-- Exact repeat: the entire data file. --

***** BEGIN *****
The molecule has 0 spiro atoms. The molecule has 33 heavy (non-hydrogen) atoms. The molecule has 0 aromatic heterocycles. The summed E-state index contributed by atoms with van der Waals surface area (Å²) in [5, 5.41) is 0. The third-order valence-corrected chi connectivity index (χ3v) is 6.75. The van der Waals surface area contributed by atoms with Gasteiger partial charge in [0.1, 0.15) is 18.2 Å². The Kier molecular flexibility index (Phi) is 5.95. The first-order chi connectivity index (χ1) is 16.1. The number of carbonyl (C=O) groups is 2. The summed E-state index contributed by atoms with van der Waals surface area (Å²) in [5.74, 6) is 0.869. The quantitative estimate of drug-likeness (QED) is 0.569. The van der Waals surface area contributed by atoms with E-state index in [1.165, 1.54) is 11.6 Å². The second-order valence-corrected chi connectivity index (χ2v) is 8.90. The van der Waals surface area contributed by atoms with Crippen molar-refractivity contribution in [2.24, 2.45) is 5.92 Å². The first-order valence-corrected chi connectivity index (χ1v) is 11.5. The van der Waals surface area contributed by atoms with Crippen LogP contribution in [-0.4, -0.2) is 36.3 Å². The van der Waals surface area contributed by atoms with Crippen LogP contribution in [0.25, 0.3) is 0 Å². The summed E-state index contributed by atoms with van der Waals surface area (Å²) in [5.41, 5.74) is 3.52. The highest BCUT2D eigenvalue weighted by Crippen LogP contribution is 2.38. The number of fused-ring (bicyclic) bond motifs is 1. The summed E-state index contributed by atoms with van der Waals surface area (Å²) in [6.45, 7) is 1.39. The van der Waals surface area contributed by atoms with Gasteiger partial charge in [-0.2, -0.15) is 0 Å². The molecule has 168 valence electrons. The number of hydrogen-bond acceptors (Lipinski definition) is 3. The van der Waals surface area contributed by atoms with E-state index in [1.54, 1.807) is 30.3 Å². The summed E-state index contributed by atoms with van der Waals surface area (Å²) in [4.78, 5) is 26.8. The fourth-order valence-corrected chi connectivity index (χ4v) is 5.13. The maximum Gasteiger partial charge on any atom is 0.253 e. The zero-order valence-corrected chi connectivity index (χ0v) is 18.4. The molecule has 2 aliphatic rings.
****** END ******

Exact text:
The molecule has 0 spiro atoms. The molecule has 33 heavy (non-hydrogen) atoms. The molecule has 0 aromatic heterocycles. The summed E-state index contributed by atoms with van der Waals surface area (Å²) in [5, 5.41) is 0. The third-order valence-corrected chi connectivity index (χ3v) is 6.75. The van der Waals surface area contributed by atoms with Gasteiger partial charge in [0.1, 0.15) is 18.2 Å². The Kier molecular flexibility index (Phi) is 5.95. The first-order chi connectivity index (χ1) is 16.1. The number of carbonyl (C=O) groups is 2. The summed E-state index contributed by atoms with van der Waals surface area (Å²) in [5.74, 6) is 0.869. The quantitative estimate of drug-likeness (QED) is 0.569. The van der Waals surface area contributed by atoms with E-state index in [1.165, 1.54) is 11.6 Å². The second-order valence-corrected chi connectivity index (χ2v) is 8.90. The van der Waals surface area contributed by atoms with Crippen molar-refractivity contribution in [2.24, 2.45) is 5.92 Å². The first-order valence-corrected chi connectivity index (χ1v) is 11.5. The van der Waals surface area contributed by atoms with Crippen LogP contribution in [-0.4, -0.2) is 36.3 Å². The van der Waals surface area contributed by atoms with Crippen LogP contribution in [0.25, 0.3) is 0 Å². The summed E-state index contributed by atoms with van der Waals surface area (Å²) in [5.41, 5.74) is 3.52. The highest BCUT2D eigenvalue weighted by Crippen LogP contribution is 2.38. The number of fused-ring (bicyclic) bond motifs is 1. The summed E-state index contributed by atoms with van der Waals surface area (Å²) in [6.45, 7) is 1.39. The van der Waals surface area contributed by atoms with Gasteiger partial charge in [-0.2, -0.15) is 0 Å². The molecule has 168 valence electrons. The number of hydrogen-bond acceptors (Lipinski definition) is 3. The van der Waals surface area contributed by atoms with E-state index in [1.54, 1.807) is 30.3 Å². The summed E-state index contributed by atoms with van der Waals surface area (Å²) in [4.78, 5) is 26.8. The fourth-order valence-corrected chi connectivity index (χ4v) is 5.13. The maximum Gasteiger partial charge on any atom is 0.253 e. The zero-order valence-corrected chi connectivity index (χ0v) is 18.4. The molecule has 2 aliphatic rings.